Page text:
...for extraordinary heroism in military operations against an opposing armed force as an Aircraft Commander of an HH-53C rescue helicopter of the 40th Aerospace Rescue and Recovery Squadron, Nakhon Phanom Royal Thai Air Base, Thailand, in action in Southeast Asia from 1 June 1972 to 2 June 1972. During this period, Captain Stovall, voluntarily and at great risk to his own life, repeatedly penetrated an extremely hostile and heavily defended area to effect the rescue of a downed American airman. Captain Stovall's first attempt to rescue the airman was thwarted by numerous hostile aircraft and missiles being directed at the rescue force. Determined to save this airman, he willingly returned to this high threat area, braving intense ground fire, to recover the downed airman from deep in North Vietnam...

Distinguished Flying Cross[edit]

Distinguished Flying Cross ribbon

On April 13, 1972, Stovall assisted in rescuing a Marine Corps pilot for which he received the Distinguished Flying Cross. The citation reads in part:

...Captain Stovall voluntarily participated in the rescue of a downed Marine pilot from deep within hostile territory. Braving intense anti-aircraft artillery, he defiantly orbited his aircraft for over forty minutes in this extremely hostile area to assist in the successful recovery of the downed pilot.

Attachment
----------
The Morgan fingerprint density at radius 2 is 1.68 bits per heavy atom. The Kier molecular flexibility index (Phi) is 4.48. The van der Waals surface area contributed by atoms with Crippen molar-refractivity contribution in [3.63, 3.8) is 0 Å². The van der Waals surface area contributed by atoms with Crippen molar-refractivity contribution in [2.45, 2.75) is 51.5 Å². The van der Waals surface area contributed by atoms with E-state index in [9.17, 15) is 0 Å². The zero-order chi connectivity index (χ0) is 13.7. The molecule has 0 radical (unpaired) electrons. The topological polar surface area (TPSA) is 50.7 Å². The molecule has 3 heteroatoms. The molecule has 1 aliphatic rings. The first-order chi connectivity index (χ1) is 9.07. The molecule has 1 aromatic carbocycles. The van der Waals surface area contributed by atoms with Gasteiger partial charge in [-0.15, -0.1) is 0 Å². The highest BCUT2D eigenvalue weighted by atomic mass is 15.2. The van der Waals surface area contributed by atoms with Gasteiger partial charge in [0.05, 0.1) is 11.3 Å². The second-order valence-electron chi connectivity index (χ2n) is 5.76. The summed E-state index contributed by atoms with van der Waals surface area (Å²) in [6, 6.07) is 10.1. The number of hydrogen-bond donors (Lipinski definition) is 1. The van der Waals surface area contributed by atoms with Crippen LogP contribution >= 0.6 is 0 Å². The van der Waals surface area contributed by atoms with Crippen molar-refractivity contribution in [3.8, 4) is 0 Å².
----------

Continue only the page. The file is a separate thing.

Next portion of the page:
Stovall was recognized again six months later on December 6, 1972 and received the Distinguished Flying Cross with Bronze Oak Leaf Cluster.[1]

...Captain Stovall's job knowledge, outstanding airmanship, and continuous professionalism, displayed under the constant threat of hostile fire and adverse weather conditions, immeasurably aided in recovery of a downed American airman...

Peacetime awards[edit]

Defense Superior Service Medal ribbon
Legion of Merit ribbon

During peacetime he was recognized with the Defense Superior Service Medal, the Legion of Merit with one Bronze Oak Leaf Cluster,[1] the Meritorious Service Medal with one Bronze Oak Leaf cluster and the Air Force Commendation Medal.


  1. ^ a b c d e f g h "Capt. Dale Stovall, Air Force Cross". Military Times. Retrieved April 7, 2011.
  2. ^ a b c d Dorr, Robert F. (March 1, 2004). "History in Blue". Air Force Times. Retrieved April 10, 2011.
  3. ^ "Veteran Tributes".
  4. ^ John Locher. John Locher Survival Briefing. Retrieved April 7, 2011.
  5. ^ Davies, Peter F-4 Phantom II vs. MiG-21: USAF & VPAF in the Vietnam War (Osprey, 2008), p62
  6. ^ a b c Frisbee, John L. (March 1992). "Valor: A Good Thought to Sleep On". 75 (3). AirforceMagazine.com. Retrieved April 6, 2011. Cite journal requires |journal= (help)
  7. ^ "Eagle Biography Roger C. Locher". Montgomery, Alabama: Air University, Maxwell-Gunter Air Force Base. Retrieved April 7, 2011.
  8. ^ Hannah, Craig C. (2002). Striving for Air Superiority: the Tactical Air Command in Vietnam. p. 3. ISBN 9781585441464.
  9. ^ Maurice, Lindsey (March 9, 2010). "'Legends of Aerospace' Visit 'The Rock'". 386th Air Expeditionary Wing Public Affairs. Archived from the original on October 6, 2011. Retrieved April 7, 2011.
  10. ^ McGee, Lt. Col. Billy. "1973 Jabara Award for Airmanship" (PDF). Retrieved 22 August 2016.
  11. ^ "Lodge, Robert Alfred". PowNetwork. Retrieved April 6, 2011.
  12. ^ Steve Ritchie (Mar 24, 2011). Brig. Gen. Steve Ritchie and the Rescue of Roger Locher (video). Eustis, Florida. Retrieved April 7, 2011.

Further reading[edit]